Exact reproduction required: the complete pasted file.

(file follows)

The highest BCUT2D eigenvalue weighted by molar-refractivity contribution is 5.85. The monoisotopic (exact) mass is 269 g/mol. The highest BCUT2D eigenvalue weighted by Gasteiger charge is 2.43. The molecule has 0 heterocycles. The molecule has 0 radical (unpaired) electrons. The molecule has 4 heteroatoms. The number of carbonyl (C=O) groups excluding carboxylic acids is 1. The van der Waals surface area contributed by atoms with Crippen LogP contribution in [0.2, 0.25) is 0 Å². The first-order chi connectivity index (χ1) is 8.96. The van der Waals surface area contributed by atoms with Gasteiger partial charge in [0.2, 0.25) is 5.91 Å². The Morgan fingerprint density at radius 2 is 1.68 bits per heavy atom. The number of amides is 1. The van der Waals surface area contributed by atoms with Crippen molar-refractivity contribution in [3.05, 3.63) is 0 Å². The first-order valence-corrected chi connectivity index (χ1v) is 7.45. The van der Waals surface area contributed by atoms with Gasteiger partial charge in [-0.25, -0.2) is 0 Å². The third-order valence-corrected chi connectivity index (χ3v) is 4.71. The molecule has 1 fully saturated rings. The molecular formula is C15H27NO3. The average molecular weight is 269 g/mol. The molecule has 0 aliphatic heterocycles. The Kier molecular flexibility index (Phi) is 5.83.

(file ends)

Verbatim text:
The highest BCUT2D eigenvalue weighted by molar-refractivity contribution is 5.85. The monoisotopic (exact) mass is 269 g/mol. The highest BCUT2D eigenvalue weighted by Gasteiger charge is 2.43. The molecule has 0 heterocycles. The molecule has 0 radical (unpaired) electrons. The molecule has 4 heteroatoms. The number of carbonyl (C=O) groups excluding carboxylic acids is 1. The van der Waals surface area contributed by atoms with Crippen LogP contribution in [0.2, 0.25) is 0 Å². The first-order chi connectivity index (χ1) is 8.96. The van der Waals surface area contributed by atoms with Gasteiger partial charge in [0.2, 0.25) is 5.91 Å². The Morgan fingerprint density at radius 2 is 1.68 bits per heavy atom. The number of amides is 1. The van der Waals surface area contributed by atoms with Crippen molar-refractivity contribution in [3.05, 3.63) is 0 Å². The first-order valence-corrected chi connectivity index (χ1v) is 7.45. The van der Waals surface area contributed by atoms with Gasteiger partial charge in [-0.25, -0.2) is 0 Å². The third-order valence-corrected chi connectivity index (χ3v) is 4.71. The molecule has 1 fully saturated rings. The molecular formula is C15H27NO3. The average molecular weight is 269 g/mol. The molecule has 0 aliphatic heterocycles. The Kier molecular flexibility index (Phi) is 5.83.